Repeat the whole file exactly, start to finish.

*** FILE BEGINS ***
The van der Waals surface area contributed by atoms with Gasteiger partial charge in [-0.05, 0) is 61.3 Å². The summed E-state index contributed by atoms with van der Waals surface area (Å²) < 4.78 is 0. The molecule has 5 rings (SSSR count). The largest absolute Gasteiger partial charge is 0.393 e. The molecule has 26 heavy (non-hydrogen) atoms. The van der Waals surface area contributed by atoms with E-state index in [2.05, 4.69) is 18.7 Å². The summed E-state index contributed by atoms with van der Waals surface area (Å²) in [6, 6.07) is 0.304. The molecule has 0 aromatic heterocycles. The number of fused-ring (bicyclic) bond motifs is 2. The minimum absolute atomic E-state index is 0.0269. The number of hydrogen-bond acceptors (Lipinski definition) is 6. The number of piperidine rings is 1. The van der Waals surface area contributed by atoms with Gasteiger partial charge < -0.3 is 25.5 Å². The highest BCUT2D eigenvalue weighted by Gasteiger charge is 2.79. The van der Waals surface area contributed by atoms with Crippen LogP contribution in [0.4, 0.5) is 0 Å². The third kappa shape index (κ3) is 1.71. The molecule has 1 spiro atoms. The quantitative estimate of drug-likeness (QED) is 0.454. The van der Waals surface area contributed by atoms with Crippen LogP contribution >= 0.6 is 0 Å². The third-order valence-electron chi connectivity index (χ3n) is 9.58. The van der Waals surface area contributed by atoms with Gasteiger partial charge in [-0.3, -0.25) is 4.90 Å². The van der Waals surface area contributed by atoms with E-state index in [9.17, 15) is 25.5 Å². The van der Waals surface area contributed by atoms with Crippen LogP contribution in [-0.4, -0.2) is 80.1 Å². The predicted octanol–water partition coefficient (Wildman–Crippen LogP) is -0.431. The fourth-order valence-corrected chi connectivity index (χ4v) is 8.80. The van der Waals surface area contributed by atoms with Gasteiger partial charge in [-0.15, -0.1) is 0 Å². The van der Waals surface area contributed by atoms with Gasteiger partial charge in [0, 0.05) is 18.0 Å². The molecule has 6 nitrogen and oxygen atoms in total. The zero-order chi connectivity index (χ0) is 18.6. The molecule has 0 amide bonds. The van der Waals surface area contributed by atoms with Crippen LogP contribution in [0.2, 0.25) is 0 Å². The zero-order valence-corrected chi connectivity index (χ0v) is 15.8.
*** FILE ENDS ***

The van der Waals surface area contributed by atoms with Gasteiger partial charge in [-0.05, 0) is 61.3 Å². The summed E-state index contributed by atoms with van der Waals surface area (Å²) < 4.78 is 0. The molecule has 5 rings (SSSR count). The largest absolute Gasteiger partial charge is 0.393 e. The molecule has 26 heavy (non-hydrogen) atoms. The van der Waals surface area contributed by atoms with E-state index in [2.05, 4.69) is 18.7 Å². The summed E-state index contributed by atoms with van der Waals surface area (Å²) in [6, 6.07) is 0.304. The molecule has 0 aromatic heterocycles. The number of fused-ring (bicyclic) bond motifs is 2. The minimum absolute atomic E-state index is 0.0269. The number of hydrogen-bond acceptors (Lipinski definition) is 6. The number of piperidine rings is 1. The van der Waals surface area contributed by atoms with Gasteiger partial charge < -0.3 is 25.5 Å². The highest BCUT2D eigenvalue weighted by Gasteiger charge is 2.79. The van der Waals surface area contributed by atoms with Crippen LogP contribution in [0.4, 0.5) is 0 Å². The third kappa shape index (κ3) is 1.71. The molecule has 1 spiro atoms. The quantitative estimate of drug-likeness (QED) is 0.454. The van der Waals surface area contributed by atoms with Crippen LogP contribution >= 0.6 is 0 Å². The third-order valence-electron chi connectivity index (χ3n) is 9.58. The van der Waals surface area contributed by atoms with Gasteiger partial charge in [-0.3, -0.25) is 4.90 Å². The van der Waals surface area contributed by atoms with E-state index in [9.17, 15) is 25.5 Å². The van der Waals surface area contributed by atoms with Crippen LogP contribution in [-0.4, -0.2) is 80.1 Å². The predicted octanol–water partition coefficient (Wildman–Crippen LogP) is -0.431. The fourth-order valence-corrected chi connectivity index (χ4v) is 8.80. The van der Waals surface area contributed by atoms with Gasteiger partial charge in [-0.15, -0.1) is 0 Å². The van der Waals surface area contributed by atoms with Gasteiger partial charge in [0, 0.05) is 18.0 Å². The molecule has 6 nitrogen and oxygen atoms in total. The zero-order chi connectivity index (χ0) is 18.6. The molecule has 0 amide bonds. The van der Waals surface area contributed by atoms with Crippen LogP contribution in [0.2, 0.25) is 0 Å². The zero-order valence-corrected chi connectivity index (χ0v) is 15.8.